Search This Blog

Loading...

Saturday, July 20, 2013

Barenaked Ladies: Barenaked For The Holidays

BARENAKED LADIES: BARENAKED FOR THE HOLIDAYS (2004)

1) Jingle Bells; 2) Green Christmas; 3) I Saw Three Ships; 4) Hanukkah Blessings; 5) O Holy Night; 6) Elf's Lament; 7) Snowman; 8) Do They Know It's Christmas; 9) Hanukkah Oh Hanukkah; 10) God Rest Ye Merry Gentlemen; 11) Rudolph The Red Nosed Reindeer; 12) Carol Of The Bells; 13) Footprints; 14) Deck The Stills; 15) Christmastime (Oh Yeah); 16) Sleigh Ride; 17) Christmas Pics; 18) I Have A Little Dreidel; 19) Wonderful Christmastime; 20) Auld Lang Syne.

I reserve the usual right to keep reviews of Christmas albums as short as possible, but the farther we get on with this practice, the more this traditional Christmas album format tends to be subjec­ted to various alchemic practices and postmodern deconstructions — and despite all their at­tempts at being judged as a «normal» band, it would never make sense for the Barenaked Ladies to release a «normal» Christmas album. So this one has a few points of interest that might be worth listing for those who think that the «Christmas album» is just a kind of discography var­mint, to be exterminated or at least boycotted wherever possible.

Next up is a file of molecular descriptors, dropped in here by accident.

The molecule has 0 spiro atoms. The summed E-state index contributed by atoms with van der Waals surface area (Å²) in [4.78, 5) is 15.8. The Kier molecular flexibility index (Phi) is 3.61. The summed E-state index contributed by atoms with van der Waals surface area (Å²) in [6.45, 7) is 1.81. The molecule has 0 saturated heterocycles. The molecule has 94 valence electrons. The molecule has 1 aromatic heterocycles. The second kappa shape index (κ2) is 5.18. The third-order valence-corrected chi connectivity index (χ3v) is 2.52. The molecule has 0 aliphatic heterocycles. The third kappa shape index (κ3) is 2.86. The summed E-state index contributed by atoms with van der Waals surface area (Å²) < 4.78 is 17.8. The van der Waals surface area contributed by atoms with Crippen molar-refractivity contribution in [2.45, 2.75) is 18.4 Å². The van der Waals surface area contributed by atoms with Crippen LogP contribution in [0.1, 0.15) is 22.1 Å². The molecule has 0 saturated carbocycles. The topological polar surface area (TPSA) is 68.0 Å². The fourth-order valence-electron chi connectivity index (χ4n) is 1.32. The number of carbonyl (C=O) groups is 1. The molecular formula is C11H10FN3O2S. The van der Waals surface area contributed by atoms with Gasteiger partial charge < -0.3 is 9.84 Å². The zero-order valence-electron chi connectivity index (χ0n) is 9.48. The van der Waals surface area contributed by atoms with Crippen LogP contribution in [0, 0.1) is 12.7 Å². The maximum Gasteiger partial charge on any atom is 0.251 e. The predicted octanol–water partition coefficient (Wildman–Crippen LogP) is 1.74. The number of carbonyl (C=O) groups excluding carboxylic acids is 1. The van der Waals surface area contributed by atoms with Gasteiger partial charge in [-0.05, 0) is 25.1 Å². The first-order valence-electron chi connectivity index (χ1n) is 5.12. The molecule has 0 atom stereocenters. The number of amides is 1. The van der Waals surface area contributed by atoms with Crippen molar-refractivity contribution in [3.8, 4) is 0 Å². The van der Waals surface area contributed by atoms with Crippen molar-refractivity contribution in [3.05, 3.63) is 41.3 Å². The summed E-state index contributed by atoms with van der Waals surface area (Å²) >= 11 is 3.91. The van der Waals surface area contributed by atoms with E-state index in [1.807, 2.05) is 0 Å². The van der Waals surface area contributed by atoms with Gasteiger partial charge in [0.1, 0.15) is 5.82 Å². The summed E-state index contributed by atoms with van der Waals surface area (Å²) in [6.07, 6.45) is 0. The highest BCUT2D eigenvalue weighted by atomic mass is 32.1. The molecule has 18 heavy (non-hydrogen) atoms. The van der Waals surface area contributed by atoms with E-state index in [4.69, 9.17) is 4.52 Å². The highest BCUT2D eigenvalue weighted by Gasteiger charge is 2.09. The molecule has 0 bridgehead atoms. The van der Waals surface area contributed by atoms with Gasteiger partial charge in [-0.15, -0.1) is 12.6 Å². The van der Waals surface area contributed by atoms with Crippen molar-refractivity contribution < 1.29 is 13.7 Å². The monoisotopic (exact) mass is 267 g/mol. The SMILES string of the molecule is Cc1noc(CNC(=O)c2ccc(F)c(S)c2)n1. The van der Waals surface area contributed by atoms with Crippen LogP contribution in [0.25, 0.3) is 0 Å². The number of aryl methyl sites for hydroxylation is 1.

First, about a third of these songs are original compositions — ranging from fluffy ditties about having to celebrate Christmas in the wrong part of the world (ʽGreen Christmasʼ, the Ladies' con­scious addition to the stock of ʽWhite Christmasesʼ and ʽBlue Christmasesʼ) to Page's merry Brit-pop celebration of his Jewish heritage (ʽHanukkah Blessingsʼ) to some really weird stuff (ʽElf's Lamentʼ — lyrically, I mean) to another heartfelt ballad from Kevin Hearn (ʽChristmastimeʼ, with nary a hint at any irony behind the sentimentalism). Naturally, the restrictiveness of the topic is an obstacle to any of these songs being masterpieces, but there is plenty of original songwriting, enough for all the regular fans to sit up and take notice.

Second, the choice of covers is certainly not all that predictable. There is not a lot of traditional Christmas chestnuts, and those that they do feel obliged to include are usually turned on their heads: ʽJingle Bellsʼ, for instance, consists of a hyper-slow «introspective» part and an absurdly sped-up «village idiot» section. Themes for ʽO Holy Nightʼ and ʽRudolphʼ are given over to organs and drum machines, stripped of vocals and made to run exactly one minute each. And ʽCarol Of The Bellsʼ features a spooky electronic chimes arrangement that could just as well be suited for the needs of Walpurgis Night, if necessary.